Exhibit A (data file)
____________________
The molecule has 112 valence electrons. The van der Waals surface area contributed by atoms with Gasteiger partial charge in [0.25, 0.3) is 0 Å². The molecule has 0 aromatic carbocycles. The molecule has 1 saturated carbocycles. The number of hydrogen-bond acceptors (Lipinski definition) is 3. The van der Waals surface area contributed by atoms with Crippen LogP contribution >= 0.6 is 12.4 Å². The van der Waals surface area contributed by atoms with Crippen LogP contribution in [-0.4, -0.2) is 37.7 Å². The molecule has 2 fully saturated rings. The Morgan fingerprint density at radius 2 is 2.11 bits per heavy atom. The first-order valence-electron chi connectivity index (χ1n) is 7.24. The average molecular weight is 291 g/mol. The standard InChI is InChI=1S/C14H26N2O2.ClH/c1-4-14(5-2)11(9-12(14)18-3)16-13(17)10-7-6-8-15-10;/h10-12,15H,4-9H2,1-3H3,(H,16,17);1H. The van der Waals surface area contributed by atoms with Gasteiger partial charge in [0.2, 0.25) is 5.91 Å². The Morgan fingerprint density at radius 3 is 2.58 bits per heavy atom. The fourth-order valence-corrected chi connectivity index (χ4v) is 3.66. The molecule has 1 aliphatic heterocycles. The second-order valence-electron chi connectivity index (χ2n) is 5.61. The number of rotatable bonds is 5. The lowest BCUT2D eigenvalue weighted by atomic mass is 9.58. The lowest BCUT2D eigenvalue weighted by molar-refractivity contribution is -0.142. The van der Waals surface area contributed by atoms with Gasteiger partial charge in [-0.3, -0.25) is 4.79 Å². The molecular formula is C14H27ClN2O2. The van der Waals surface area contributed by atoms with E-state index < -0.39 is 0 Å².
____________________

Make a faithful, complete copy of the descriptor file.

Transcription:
The molecule has 112 valence electrons. The van der Waals surface area contributed by atoms with Gasteiger partial charge in [0.25, 0.3) is 0 Å². The molecule has 0 aromatic carbocycles. The molecule has 1 saturated carbocycles. The number of hydrogen-bond acceptors (Lipinski definition) is 3. The van der Waals surface area contributed by atoms with Crippen LogP contribution >= 0.6 is 12.4 Å². The van der Waals surface area contributed by atoms with Crippen LogP contribution in [-0.4, -0.2) is 37.7 Å². The molecule has 2 fully saturated rings. The Morgan fingerprint density at radius 2 is 2.11 bits per heavy atom. The first-order valence-electron chi connectivity index (χ1n) is 7.24. The average molecular weight is 291 g/mol. The standard InChI is InChI=1S/C14H26N2O2.ClH/c1-4-14(5-2)11(9-12(14)18-3)16-13(17)10-7-6-8-15-10;/h10-12,15H,4-9H2,1-3H3,(H,16,17);1H. The van der Waals surface area contributed by atoms with Gasteiger partial charge in [0.2, 0.25) is 5.91 Å². The Morgan fingerprint density at radius 3 is 2.58 bits per heavy atom. The fourth-order valence-corrected chi connectivity index (χ4v) is 3.66. The molecule has 1 aliphatic heterocycles. The second-order valence-electron chi connectivity index (χ2n) is 5.61. The number of rotatable bonds is 5. The lowest BCUT2D eigenvalue weighted by atomic mass is 9.58. The lowest BCUT2D eigenvalue weighted by molar-refractivity contribution is -0.142. The van der Waals surface area contributed by atoms with Gasteiger partial charge in [-0.3, -0.25) is 4.79 Å². The molecular formula is C14H27ClN2O2. The van der Waals surface area contributed by atoms with E-state index < -0.39 is 0 Å².